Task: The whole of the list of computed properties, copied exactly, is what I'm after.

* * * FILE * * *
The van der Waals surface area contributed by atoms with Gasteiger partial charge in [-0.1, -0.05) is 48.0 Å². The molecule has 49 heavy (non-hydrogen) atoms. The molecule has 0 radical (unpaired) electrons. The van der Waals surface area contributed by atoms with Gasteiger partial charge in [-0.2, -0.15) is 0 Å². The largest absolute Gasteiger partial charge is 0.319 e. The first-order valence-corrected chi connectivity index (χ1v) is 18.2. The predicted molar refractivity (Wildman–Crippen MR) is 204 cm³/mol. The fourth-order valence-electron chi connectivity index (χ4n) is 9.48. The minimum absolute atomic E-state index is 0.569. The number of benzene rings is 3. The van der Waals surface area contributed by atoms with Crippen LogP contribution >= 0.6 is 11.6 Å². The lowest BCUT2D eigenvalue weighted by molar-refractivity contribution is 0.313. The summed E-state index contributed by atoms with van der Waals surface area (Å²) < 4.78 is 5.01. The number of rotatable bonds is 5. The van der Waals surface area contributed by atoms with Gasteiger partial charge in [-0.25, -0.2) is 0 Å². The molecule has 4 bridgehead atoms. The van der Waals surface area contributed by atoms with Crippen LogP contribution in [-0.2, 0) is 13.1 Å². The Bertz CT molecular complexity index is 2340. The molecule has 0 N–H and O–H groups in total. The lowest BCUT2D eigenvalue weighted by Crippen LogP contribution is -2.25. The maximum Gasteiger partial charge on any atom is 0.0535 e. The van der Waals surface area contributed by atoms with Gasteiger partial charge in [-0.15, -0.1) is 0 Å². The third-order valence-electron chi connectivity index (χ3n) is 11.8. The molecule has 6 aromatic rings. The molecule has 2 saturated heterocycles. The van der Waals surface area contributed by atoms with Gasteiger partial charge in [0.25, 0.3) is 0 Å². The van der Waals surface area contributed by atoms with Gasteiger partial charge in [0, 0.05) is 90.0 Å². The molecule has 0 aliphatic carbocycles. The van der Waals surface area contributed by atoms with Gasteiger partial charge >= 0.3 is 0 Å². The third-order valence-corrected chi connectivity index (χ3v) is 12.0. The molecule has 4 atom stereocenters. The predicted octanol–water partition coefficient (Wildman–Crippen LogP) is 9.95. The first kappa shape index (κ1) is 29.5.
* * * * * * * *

The van der Waals surface area contributed by atoms with Gasteiger partial charge in [-0.1, -0.05) is 48.0 Å². The molecule has 49 heavy (non-hydrogen) atoms. The molecule has 0 radical (unpaired) electrons. The van der Waals surface area contributed by atoms with Gasteiger partial charge in [-0.2, -0.15) is 0 Å². The largest absolute Gasteiger partial charge is 0.319 e. The first-order valence-corrected chi connectivity index (χ1v) is 18.2. The predicted molar refractivity (Wildman–Crippen MR) is 204 cm³/mol. The fourth-order valence-electron chi connectivity index (χ4n) is 9.48. The minimum absolute atomic E-state index is 0.569. The number of benzene rings is 3. The van der Waals surface area contributed by atoms with Crippen LogP contribution >= 0.6 is 11.6 Å². The lowest BCUT2D eigenvalue weighted by molar-refractivity contribution is 0.313. The summed E-state index contributed by atoms with van der Waals surface area (Å²) < 4.78 is 5.01. The number of rotatable bonds is 5. The van der Waals surface area contributed by atoms with Gasteiger partial charge in [-0.25, -0.2) is 0 Å². The molecule has 4 bridgehead atoms. The van der Waals surface area contributed by atoms with Crippen LogP contribution in [-0.2, 0) is 13.1 Å². The Bertz CT molecular complexity index is 2340. The molecule has 0 N–H and O–H groups in total. The lowest BCUT2D eigenvalue weighted by Crippen LogP contribution is -2.25. The maximum Gasteiger partial charge on any atom is 0.0535 e. The van der Waals surface area contributed by atoms with Gasteiger partial charge in [-0.15, -0.1) is 0 Å². The third-order valence-electron chi connectivity index (χ3n) is 11.8. The molecule has 6 aromatic rings. The molecule has 2 saturated heterocycles. The van der Waals surface area contributed by atoms with Gasteiger partial charge in [0.25, 0.3) is 0 Å². The van der Waals surface area contributed by atoms with Gasteiger partial charge in [0, 0.05) is 90.0 Å². The molecule has 0 aliphatic carbocycles. The van der Waals surface area contributed by atoms with Gasteiger partial charge >= 0.3 is 0 Å². The third-order valence-corrected chi connectivity index (χ3v) is 12.0. The molecule has 4 atom stereocenters. The predicted octanol–water partition coefficient (Wildman–Crippen LogP) is 9.95. The first kappa shape index (κ1) is 29.5.